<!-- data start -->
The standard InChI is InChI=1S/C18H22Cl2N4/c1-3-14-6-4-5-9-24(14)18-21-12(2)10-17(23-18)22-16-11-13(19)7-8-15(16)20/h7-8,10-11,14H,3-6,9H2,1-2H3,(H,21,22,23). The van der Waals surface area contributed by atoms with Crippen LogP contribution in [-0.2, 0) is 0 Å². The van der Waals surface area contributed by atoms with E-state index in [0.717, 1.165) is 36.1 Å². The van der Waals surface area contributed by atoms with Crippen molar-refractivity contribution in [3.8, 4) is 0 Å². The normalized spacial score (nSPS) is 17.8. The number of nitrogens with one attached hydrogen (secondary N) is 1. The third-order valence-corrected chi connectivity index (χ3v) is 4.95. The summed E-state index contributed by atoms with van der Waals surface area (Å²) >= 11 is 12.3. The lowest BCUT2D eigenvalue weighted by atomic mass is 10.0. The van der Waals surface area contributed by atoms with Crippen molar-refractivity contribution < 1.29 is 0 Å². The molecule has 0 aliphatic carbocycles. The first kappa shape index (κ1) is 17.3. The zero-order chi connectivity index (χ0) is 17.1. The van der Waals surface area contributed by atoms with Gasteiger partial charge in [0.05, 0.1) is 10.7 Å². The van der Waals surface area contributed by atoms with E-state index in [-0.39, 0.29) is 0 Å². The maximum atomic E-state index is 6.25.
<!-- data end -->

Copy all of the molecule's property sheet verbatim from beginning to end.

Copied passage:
The standard InChI is InChI=1S/C18H22Cl2N4/c1-3-14-6-4-5-9-24(14)18-21-12(2)10-17(23-18)22-16-11-13(19)7-8-15(16)20/h7-8,10-11,14H,3-6,9H2,1-2H3,(H,21,22,23). The van der Waals surface area contributed by atoms with Crippen LogP contribution in [-0.2, 0) is 0 Å². The van der Waals surface area contributed by atoms with E-state index in [0.717, 1.165) is 36.1 Å². The van der Waals surface area contributed by atoms with Crippen molar-refractivity contribution in [3.8, 4) is 0 Å². The normalized spacial score (nSPS) is 17.8. The number of nitrogens with one attached hydrogen (secondary N) is 1. The third-order valence-corrected chi connectivity index (χ3v) is 4.95. The summed E-state index contributed by atoms with van der Waals surface area (Å²) >= 11 is 12.3. The lowest BCUT2D eigenvalue weighted by atomic mass is 10.0. The van der Waals surface area contributed by atoms with Crippen molar-refractivity contribution < 1.29 is 0 Å². The molecule has 0 aliphatic carbocycles. The first kappa shape index (κ1) is 17.3. The zero-order chi connectivity index (χ0) is 17.1. The van der Waals surface area contributed by atoms with Gasteiger partial charge in [0.05, 0.1) is 10.7 Å². The van der Waals surface area contributed by atoms with E-state index in [-0.39, 0.29) is 0 Å². The maximum atomic E-state index is 6.25.